Wilson Creek is a freestone stream that comes to life in Avery County along the slopes of Grandfather Mountain in the Pisgah National Forest. From it’s headwaters to the confluence with John’s River in Caldwell County, Wilson Creek drops several hundred feet and flows some 25 miles. Wilson Creek was named a Wild and Scenic River in August of 2000.
Basically you can divide Wilson Creek into 4 sections. The upper section is regulated as Catch and Release Artificial Lures Only. This upper section is defined by large boulders and plunge pools. This section requires anglers to hike/walk into the remote sections of the stream. Lost Cove Creek, one of the major tributaries, is regulated as Catch and Release Artificial Fly Only water. Lost Cove marks the lower boundary of this section.
From just below Lost Cove down to Phillip’s Branch, which is just downstream of Harper Creek is regulated as Delayed Harvest water. This section is very heavily stocked with over 10,000 fish stocked each year. This section is much flatter than the upper section and has some large slow deep pools. Harper Creek is a major tributary in this section, it’s regulated as a Wild stream and offers the visiting angler the opportunity to hit some Wild water after they “tune up” on the fish in the DH waters.
The next section is about 7 miles long and is regulated as Hatchery Supported trout water. This section includes the Wilson Creek Gorge which is one of the premier whitewater kayaking runs in the southern US. This section is the most visited part of the stream, with lots of swimmers, tubers, sun bathers etc. This section is BIG water with lots of deep pools and some Class III and IV rapids.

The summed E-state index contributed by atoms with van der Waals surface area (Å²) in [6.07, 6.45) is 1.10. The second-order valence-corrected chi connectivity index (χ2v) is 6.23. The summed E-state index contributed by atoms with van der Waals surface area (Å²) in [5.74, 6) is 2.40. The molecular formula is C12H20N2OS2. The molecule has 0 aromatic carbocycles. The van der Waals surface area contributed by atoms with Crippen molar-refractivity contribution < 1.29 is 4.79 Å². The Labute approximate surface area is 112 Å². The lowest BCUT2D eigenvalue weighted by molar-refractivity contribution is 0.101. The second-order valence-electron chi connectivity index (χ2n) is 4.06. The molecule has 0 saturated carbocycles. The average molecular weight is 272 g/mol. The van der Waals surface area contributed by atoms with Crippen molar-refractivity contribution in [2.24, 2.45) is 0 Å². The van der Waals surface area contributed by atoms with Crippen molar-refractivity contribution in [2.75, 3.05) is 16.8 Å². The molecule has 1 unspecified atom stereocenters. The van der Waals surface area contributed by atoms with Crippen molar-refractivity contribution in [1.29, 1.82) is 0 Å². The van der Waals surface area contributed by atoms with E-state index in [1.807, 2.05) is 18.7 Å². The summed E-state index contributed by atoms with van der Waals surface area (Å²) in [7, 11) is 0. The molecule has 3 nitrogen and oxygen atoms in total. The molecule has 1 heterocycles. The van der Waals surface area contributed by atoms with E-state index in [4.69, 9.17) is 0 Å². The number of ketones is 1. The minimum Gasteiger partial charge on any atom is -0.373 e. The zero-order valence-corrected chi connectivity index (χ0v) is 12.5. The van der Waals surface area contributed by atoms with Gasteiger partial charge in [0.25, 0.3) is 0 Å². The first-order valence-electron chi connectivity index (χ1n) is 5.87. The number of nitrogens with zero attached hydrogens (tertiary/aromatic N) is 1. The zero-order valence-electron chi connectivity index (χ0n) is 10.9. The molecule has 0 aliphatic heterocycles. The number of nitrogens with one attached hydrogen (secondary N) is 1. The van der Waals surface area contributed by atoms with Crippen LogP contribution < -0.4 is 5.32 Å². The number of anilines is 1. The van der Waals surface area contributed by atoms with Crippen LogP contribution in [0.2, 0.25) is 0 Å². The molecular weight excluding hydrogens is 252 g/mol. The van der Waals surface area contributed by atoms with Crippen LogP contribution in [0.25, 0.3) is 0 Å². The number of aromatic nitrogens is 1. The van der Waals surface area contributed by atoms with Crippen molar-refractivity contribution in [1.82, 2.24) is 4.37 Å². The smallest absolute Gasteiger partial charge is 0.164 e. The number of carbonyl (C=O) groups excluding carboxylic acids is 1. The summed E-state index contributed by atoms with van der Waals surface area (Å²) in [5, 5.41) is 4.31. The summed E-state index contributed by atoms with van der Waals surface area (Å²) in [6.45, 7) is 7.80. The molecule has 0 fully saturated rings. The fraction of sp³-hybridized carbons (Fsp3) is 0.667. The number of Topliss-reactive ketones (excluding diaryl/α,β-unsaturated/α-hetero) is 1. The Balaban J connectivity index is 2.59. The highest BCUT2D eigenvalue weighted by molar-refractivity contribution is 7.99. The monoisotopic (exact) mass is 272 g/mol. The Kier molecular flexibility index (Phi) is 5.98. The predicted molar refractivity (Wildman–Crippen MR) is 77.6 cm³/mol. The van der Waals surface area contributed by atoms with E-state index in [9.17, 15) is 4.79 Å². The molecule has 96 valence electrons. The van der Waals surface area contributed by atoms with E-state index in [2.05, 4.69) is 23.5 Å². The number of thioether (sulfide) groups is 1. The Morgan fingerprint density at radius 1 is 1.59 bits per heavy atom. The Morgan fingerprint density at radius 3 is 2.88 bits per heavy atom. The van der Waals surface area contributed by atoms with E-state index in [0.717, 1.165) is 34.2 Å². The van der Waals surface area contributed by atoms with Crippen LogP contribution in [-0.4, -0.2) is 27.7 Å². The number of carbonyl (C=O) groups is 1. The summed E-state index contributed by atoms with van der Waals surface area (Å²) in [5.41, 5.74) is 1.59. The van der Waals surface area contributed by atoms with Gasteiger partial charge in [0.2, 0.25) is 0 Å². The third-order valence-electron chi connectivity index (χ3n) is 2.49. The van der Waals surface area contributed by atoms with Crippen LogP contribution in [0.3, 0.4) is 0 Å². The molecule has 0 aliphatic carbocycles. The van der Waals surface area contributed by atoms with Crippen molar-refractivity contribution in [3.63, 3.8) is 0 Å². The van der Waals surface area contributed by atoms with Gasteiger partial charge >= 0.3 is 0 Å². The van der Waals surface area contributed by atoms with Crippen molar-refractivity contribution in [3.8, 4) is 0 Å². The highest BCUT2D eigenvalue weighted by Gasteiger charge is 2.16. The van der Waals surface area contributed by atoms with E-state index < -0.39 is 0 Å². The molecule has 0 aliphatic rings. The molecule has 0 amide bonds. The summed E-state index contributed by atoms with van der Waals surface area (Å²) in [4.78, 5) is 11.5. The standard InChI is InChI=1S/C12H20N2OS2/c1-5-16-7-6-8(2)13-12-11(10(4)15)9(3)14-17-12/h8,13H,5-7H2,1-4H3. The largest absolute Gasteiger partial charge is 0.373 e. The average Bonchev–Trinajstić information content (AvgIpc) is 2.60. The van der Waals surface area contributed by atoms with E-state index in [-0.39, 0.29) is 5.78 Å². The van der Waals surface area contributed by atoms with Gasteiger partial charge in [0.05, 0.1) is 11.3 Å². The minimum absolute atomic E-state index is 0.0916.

The lower stretch of Wilson Creek below Brown Mountain Beach to John’s River is very marginal trout water and is a smallmouth bass fishery. Some great smallmouth bass action can be found here and with so much water close by it’s often over looked by the visiting angler.
General Overview of Wilson Creek Fishing Conditions by season
Blue Winged Olives and Black Stone flies are the primary hatches throughout the spring. Starting in April you’ll find big hatches of Hendricksons and Caddis flies. Spring is a great time of year to fish Wilson Creek since you’ll pretty much have the place to yourself.
Summer months can be challenging to the fisherman on Wilson Creek. The water warms, the crowds grow and the fish activity slows. Once the Caddis flies begin to tail off you’ll still find a good concentration of Stoneflies and Light Cahills and like all streams in NC terrestrial flies like the ants, beetles, and hoppers can be very effective.
Fall and Winter:
The fall and winter fishing on Wilson Creek can be be INCREDIBLE! From streamer fishing the gorge for big browns, to stalking wild fish up high to testing your skills on the Delayed Harvest section, Fall/Winter fishing offers great opportunities for the visiting angler. Typical hatches include Blue Wing Olives (BWO’s) and black stone flies and your typical midge nymphs throughout the season.
General Overview of Access for Wilson Creek
From Morganton, travel north on NC 181 for 12 to 15 miles, then turn right onto Brown Mountain Beach Road (sign on the left large white church at intersection), follow this about 5 miles to where Brown Mountain Beach Road turns left (just pass the Wilson Creek bridge). This will parallel Wilson Creek starting at the gorge and heading upstream.